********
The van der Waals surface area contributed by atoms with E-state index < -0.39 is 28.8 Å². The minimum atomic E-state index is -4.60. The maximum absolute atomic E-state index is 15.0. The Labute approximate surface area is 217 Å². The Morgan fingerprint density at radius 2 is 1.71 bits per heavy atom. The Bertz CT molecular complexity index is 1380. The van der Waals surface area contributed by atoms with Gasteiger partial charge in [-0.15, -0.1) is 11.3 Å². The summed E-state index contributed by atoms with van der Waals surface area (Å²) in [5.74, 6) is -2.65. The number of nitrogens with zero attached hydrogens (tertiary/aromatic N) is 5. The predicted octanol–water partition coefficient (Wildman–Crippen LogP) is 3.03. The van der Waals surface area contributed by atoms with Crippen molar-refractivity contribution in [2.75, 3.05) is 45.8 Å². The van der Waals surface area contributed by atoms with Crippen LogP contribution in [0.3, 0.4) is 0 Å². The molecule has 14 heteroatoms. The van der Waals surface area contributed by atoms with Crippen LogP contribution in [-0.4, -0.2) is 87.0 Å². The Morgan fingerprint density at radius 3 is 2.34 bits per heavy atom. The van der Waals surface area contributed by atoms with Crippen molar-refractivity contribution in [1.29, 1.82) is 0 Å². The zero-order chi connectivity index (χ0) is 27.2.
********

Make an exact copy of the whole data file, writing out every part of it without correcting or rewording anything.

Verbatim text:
The van der Waals surface area contributed by atoms with E-state index < -0.39 is 28.8 Å². The minimum atomic E-state index is -4.60. The maximum absolute atomic E-state index is 15.0. The Labute approximate surface area is 217 Å². The Morgan fingerprint density at radius 2 is 1.71 bits per heavy atom. The Bertz CT molecular complexity index is 1380. The van der Waals surface area contributed by atoms with Gasteiger partial charge in [-0.15, -0.1) is 11.3 Å². The summed E-state index contributed by atoms with van der Waals surface area (Å²) in [5.74, 6) is -2.65. The number of nitrogens with zero attached hydrogens (tertiary/aromatic N) is 5. The predicted octanol–water partition coefficient (Wildman–Crippen LogP) is 3.03. The van der Waals surface area contributed by atoms with Crippen molar-refractivity contribution in [2.75, 3.05) is 45.8 Å². The van der Waals surface area contributed by atoms with Crippen LogP contribution in [0.3, 0.4) is 0 Å². The molecule has 14 heteroatoms. The van der Waals surface area contributed by atoms with Crippen LogP contribution in [-0.4, -0.2) is 87.0 Å². The Morgan fingerprint density at radius 3 is 2.34 bits per heavy atom. The van der Waals surface area contributed by atoms with Crippen molar-refractivity contribution in [1.29, 1.82) is 0 Å². The zero-order chi connectivity index (χ0) is 27.2.